He was just starting to reach a sense of calm when the computer flashed the warm tones of cyan blue on the dashboard, and said in her honeyed voice: “Approaching passenger.”

The busdriver’s eyes popped open, seeing the rain was still flowing down his windshield his eyes narrowed to angry slits as he scowled at the dashboard.

“Computer,” he said, “the unregulated weather is not optimised for passenger boarding.”

“Comrade, Detroitstate Incorporated Company Policy section 10 paragraph 9 citations state that-”

“Yeah, yeah,” the busdriver grumbled, as he pressed mute, cutting the computer off. He had been lectured on this so many times he knew what she would say. Her words still haunted his nightmares.

The bus came to a leisurely stop; the busdriver took a calming breath and then touched the dashboard command and the glass doors opened with a well-oiled woosh. And just as he suspected the passenger was wet and dirty. And a woman! He looked up to the sky where he imagined corporate headquarters floated around and gave them a silent “I told you so” lecture.

Just as she was about to put one of her muddy feet on the metal steps the busdriver barked: “Halt!” and the woman obediently retracted herself back.

“State your destination and stand still for your ID scan,” the busdriver mentally winced as he realised that he forgot to be polite and say please.

“Sir,” the woman began in a soft voice, the busdriver did not like this. Women were only demure and polite when they wanted something, “I desire to go somewhere sheltered. I don’t know where I am to state a destination beyond this.”

The bus driver said nothing; he just scowled at the woman. After a period of uncomfortable silence he asked, “How much money do you have?”

He had quickly looked at the ID read the computer got from this sorry looking figure, Carma-Something her name was and she had no registered job. Figures. Why would an employed person be out here anyways?

“Excuse me, sir, but I haven’t any.”

“Then why did you hail my bus down!” the busdriver screeched.

Instead of being cowed, the woman took her first step on to the bus and out of the rain. Finally sheltered, she shacks off her meek persona and looked him directly in the eye. The busdriver straightened, how dare she look at him like an equal!?

“I can pay with other means,” she said suggestively.

When the busdriver didn’t respond she thought maybe he was simple, and began to undo the buttons of her coat so he understood.

“You will desist, madam!”

The woman pressed her lips together in a thin line and looked the busdriver up and down. Carma had no doubt as to what sort of man he would be. Everything in his life would be well ordered and controlled; if someone were stupid enough to try and stick around he would surely beat them into submission. His hair was perfectly greased back, face shaved down to the pinky flesh that never spent a day outside of the city. She wondered if he actually ironed and cleaned his own clothes, not a button was out of place. John’s like him were a dying breed, that’s how she knew them all so well. Her like were the only leg over they could ever get these days.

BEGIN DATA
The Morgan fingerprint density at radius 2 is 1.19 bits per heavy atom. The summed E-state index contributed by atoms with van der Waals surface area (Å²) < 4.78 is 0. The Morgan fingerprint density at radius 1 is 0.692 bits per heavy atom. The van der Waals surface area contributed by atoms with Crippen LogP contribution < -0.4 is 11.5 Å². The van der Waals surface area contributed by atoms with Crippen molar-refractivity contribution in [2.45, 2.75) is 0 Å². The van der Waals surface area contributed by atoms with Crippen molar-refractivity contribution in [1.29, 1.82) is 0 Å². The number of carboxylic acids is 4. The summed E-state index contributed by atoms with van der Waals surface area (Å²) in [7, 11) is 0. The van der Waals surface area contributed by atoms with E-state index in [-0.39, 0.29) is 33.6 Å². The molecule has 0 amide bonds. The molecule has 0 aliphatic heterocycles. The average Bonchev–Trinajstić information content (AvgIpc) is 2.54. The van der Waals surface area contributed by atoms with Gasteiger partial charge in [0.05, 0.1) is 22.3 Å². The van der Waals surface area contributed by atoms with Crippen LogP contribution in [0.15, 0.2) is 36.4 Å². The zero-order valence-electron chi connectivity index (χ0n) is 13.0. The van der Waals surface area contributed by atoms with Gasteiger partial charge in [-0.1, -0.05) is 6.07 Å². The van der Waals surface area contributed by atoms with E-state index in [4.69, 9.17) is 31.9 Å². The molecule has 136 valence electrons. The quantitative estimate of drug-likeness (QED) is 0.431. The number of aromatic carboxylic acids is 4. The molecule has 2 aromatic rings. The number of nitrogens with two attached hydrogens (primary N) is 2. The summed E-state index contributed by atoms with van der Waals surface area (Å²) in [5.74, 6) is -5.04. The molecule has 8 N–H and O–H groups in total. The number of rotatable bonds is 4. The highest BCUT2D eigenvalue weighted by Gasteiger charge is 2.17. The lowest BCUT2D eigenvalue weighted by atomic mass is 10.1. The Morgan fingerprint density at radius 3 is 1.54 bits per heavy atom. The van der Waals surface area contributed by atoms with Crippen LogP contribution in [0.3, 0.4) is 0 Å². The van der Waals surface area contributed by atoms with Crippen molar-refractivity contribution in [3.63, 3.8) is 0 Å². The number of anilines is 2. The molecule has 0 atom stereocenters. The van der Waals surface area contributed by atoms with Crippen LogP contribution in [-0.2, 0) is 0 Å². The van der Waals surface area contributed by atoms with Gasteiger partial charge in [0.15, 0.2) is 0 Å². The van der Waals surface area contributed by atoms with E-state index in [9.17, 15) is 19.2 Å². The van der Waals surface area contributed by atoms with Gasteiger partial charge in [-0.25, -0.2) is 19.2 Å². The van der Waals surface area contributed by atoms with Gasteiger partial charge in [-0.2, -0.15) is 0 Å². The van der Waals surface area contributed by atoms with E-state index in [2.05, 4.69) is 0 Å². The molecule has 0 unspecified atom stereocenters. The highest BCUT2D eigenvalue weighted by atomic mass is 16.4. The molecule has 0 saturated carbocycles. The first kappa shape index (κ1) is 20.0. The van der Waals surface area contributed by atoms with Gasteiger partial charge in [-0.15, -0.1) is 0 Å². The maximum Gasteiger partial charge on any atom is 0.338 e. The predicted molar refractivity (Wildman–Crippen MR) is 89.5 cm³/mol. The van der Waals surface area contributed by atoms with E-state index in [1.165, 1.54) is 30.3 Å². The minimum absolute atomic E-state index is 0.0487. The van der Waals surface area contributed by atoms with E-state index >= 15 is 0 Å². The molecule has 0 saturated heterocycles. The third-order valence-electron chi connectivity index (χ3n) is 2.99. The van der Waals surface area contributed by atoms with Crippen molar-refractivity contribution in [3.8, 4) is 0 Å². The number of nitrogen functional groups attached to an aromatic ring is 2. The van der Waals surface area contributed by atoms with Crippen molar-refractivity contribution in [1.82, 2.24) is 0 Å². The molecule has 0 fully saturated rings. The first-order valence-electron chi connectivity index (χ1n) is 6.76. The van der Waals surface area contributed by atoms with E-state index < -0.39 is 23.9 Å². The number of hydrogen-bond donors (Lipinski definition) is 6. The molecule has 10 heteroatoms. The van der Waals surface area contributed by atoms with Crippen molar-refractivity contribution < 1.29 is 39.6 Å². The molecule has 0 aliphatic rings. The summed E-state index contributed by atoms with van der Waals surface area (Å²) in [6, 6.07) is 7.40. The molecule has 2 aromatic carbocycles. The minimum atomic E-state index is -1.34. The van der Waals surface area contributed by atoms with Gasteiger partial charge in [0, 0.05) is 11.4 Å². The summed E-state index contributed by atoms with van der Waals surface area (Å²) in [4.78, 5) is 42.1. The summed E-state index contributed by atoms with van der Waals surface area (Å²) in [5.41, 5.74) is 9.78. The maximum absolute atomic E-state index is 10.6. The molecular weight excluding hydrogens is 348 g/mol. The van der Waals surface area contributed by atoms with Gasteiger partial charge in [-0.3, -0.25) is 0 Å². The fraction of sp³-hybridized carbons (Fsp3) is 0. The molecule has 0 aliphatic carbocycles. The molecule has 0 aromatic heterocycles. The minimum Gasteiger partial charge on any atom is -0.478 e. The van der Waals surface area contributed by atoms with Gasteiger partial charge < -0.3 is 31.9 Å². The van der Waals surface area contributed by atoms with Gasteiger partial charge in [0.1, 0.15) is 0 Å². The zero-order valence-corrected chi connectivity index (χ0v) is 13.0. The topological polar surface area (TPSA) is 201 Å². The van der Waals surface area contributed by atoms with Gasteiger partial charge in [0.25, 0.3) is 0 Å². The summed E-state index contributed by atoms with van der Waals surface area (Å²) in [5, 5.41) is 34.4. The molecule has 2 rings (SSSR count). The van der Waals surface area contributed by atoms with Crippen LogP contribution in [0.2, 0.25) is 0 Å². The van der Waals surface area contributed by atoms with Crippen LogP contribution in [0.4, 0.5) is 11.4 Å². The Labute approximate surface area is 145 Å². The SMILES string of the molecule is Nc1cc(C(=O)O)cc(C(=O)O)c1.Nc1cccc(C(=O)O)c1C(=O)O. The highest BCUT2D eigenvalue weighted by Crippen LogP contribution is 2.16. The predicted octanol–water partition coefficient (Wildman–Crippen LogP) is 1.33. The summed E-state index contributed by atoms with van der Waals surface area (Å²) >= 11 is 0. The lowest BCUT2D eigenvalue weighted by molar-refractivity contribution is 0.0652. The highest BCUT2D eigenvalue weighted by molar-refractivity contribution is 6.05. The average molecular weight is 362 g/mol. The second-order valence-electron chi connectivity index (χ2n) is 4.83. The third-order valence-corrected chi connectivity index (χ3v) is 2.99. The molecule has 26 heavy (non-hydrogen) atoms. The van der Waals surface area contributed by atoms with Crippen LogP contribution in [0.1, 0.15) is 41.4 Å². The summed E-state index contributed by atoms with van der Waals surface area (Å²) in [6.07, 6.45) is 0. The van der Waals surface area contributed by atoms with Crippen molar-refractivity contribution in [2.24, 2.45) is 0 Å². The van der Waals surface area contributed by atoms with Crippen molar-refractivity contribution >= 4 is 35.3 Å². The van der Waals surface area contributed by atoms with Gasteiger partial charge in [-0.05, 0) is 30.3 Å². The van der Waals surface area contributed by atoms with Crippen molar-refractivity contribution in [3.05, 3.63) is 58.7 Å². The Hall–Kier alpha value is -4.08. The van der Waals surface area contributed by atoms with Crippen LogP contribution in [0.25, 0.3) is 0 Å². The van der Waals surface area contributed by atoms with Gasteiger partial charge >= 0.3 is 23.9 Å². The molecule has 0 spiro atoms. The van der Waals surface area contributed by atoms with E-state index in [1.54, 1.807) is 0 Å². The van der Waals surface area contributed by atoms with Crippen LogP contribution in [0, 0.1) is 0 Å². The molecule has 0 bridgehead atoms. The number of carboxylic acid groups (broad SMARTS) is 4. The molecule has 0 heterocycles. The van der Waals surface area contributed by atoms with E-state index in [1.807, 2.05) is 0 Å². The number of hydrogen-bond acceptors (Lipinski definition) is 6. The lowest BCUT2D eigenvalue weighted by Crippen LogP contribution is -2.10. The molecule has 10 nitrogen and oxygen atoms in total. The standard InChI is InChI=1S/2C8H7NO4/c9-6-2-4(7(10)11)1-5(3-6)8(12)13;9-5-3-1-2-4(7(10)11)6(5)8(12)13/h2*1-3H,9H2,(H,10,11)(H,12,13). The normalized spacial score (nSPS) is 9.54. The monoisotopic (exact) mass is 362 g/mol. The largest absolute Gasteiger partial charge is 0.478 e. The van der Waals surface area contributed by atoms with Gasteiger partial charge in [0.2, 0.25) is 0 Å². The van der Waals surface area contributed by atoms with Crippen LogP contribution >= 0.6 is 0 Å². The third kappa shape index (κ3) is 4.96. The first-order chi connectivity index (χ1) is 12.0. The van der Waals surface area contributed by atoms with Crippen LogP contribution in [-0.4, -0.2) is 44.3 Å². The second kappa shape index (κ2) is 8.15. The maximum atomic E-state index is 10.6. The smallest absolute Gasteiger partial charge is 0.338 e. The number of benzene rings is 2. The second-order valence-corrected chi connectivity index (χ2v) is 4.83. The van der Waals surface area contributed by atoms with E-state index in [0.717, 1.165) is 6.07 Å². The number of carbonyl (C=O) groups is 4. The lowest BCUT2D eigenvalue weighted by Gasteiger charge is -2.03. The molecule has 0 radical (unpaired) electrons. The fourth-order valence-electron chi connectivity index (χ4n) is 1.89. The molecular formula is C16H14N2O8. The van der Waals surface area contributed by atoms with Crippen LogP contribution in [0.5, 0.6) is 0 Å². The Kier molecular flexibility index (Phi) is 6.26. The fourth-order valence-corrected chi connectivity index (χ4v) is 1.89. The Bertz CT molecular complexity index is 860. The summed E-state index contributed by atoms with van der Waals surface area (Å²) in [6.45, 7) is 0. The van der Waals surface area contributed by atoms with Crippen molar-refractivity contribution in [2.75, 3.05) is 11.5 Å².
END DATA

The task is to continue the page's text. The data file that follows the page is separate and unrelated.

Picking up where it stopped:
“If you have no fare you will alight yourself from Detroitstate Incorporated company immediately! ”

The woman sneered, no one was gonna miss his flaring nostrils, that’s for sure. She quickly undid the strap around her waist to finish opening her coat and pulled out the Regulation 5 pistol she had alighted from a foolishly trusting police officer.

She really enjoyed how the busdriver’s eyes nearly popped out of his pasty head when he saw it. But most of all she loved how his mouth dropped to his chest, and jerked back when she shot him. She liked the R5guns better than the last R3 she had, these new ones made no sound as the bullet was liberated from its metal cadge which meant she didn’t jump back in shock missing the target.

The busdriver slumped down, his arms limp and dangling over the seat. Satisfied that he was dead, the woman reached into his pockets to see if he had anything useful.

There was a set of what she assumed where house keys on a spiral ring, an appointment card to see a quack down in the city-proper and a battered, brown leather wallet. The woman sighed; it was completely empty.

She dragged the busdriver off his seat, down the metal steps. His polished boots went clunk clunk down the metal grids. And then thud as he hit the dirt road. She tossed his empty wallet after him and hit the door-close on the dashboard.

“Computer, state location please.”

The computer obliged with a map location on the screen grid. Excellent. Unfamiliar with this bus module she let the computer issue auto-drive and sat back.

It felt good to be out of the rain.